Ptosis is a medical condition that refers to the drooping of one or both eyelids. It can be caused by a variety of factors, including age, injury, nerve damage, or muscle weakness. Ptosis can interfere with vision and can also affect the appearance of the face.
Ptosis is a weakness of the eyelid lifter muscle that can be accompanied by a covering of the pupil. A distinction is made between congenital ptosis (ptosis congenita) and acquired ptosis. Traumatic ptosis, paralysis-related ptosis, senile ptosis, ptosis in the context of muscle diseases (such as myasthenia gravis), or ptosis due to damage to the sympathetic fibers (Horner’s syndrome) are distinguished here.
A ptosis operation, also known as blepharoptosis surgery, is a surgical procedure used to correct drooping eyelids. The procedure involves tightening the levator muscle, which is responsible for lifting the eyelid, to improve the patient’s vision and appearance. In some cases, the procedure may involve removing excess skin or fat from the eyelid to achieve the desired result.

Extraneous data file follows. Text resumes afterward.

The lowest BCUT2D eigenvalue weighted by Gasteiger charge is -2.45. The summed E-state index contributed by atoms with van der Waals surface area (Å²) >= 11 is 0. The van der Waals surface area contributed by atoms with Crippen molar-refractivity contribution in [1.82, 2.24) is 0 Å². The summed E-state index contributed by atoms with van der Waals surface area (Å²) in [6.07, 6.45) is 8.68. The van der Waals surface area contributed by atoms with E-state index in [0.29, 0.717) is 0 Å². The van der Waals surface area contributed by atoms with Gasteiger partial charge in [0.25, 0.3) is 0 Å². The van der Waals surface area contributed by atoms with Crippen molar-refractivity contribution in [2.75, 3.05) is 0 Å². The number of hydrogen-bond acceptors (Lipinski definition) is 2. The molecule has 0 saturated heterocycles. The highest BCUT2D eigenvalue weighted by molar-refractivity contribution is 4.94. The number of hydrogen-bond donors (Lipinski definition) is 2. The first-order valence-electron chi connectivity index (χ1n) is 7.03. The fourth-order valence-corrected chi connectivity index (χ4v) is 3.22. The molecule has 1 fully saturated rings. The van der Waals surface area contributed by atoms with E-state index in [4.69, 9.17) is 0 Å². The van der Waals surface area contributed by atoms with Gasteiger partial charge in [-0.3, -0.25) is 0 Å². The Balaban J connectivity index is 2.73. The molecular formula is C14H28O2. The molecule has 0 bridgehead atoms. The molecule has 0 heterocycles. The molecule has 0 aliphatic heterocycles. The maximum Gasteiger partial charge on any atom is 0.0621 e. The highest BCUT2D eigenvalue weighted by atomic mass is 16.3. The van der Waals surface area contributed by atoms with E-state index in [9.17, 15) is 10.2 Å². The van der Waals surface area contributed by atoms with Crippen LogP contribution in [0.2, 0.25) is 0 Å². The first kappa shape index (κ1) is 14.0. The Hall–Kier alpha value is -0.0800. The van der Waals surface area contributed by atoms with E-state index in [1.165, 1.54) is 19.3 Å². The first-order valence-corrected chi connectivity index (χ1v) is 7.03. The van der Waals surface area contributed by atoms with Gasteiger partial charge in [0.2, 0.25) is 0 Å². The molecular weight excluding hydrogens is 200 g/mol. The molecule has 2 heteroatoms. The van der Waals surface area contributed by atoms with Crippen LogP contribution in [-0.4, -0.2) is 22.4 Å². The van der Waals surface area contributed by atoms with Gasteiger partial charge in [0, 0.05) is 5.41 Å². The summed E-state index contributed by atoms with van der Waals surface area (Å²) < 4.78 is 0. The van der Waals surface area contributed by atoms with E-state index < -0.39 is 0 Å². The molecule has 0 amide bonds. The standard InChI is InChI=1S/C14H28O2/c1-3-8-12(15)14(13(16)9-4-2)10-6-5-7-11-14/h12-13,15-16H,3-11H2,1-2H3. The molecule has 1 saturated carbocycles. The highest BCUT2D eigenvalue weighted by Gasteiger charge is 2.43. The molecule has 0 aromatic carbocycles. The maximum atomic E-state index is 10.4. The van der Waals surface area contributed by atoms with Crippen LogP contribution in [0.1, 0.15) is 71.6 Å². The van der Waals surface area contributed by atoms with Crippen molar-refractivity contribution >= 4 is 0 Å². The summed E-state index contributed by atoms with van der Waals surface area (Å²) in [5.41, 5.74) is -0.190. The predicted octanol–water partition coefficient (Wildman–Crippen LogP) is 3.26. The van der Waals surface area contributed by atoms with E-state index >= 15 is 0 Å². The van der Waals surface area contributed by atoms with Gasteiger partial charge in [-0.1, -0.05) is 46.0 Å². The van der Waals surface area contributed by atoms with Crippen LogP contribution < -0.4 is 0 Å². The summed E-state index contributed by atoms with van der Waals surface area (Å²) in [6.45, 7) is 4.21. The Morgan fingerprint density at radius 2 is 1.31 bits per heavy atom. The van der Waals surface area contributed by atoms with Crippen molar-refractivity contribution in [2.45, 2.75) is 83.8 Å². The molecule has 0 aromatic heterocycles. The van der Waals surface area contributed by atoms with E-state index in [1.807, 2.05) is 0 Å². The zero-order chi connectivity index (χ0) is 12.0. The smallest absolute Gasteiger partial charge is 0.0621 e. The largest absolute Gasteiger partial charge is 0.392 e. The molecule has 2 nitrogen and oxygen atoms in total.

The surgery is typically performed on an outpatient basis under local anesthesia, and patients can usually return to normal activities within a few days. Risks associated with the procedure may include infection, bleeding, and changes in vision. It is important to discuss the risks and benefits of the procedure with a qualified surgeon before undergoing surgery.
After clarification and elimination of possible causes, surgical correction of ptosis is possible in most cases. All common procedures of ptosis surgery are offered (levator resection, levator fold, levator reinsertion, and frontal suspension). Overdosing should be avoided to ensure postoperative eyelid closure, as otherwise, the cornea could dry out. These operations are generally performed on an inpatient basis at the Herzog Carl-Theodor Eye Clinic.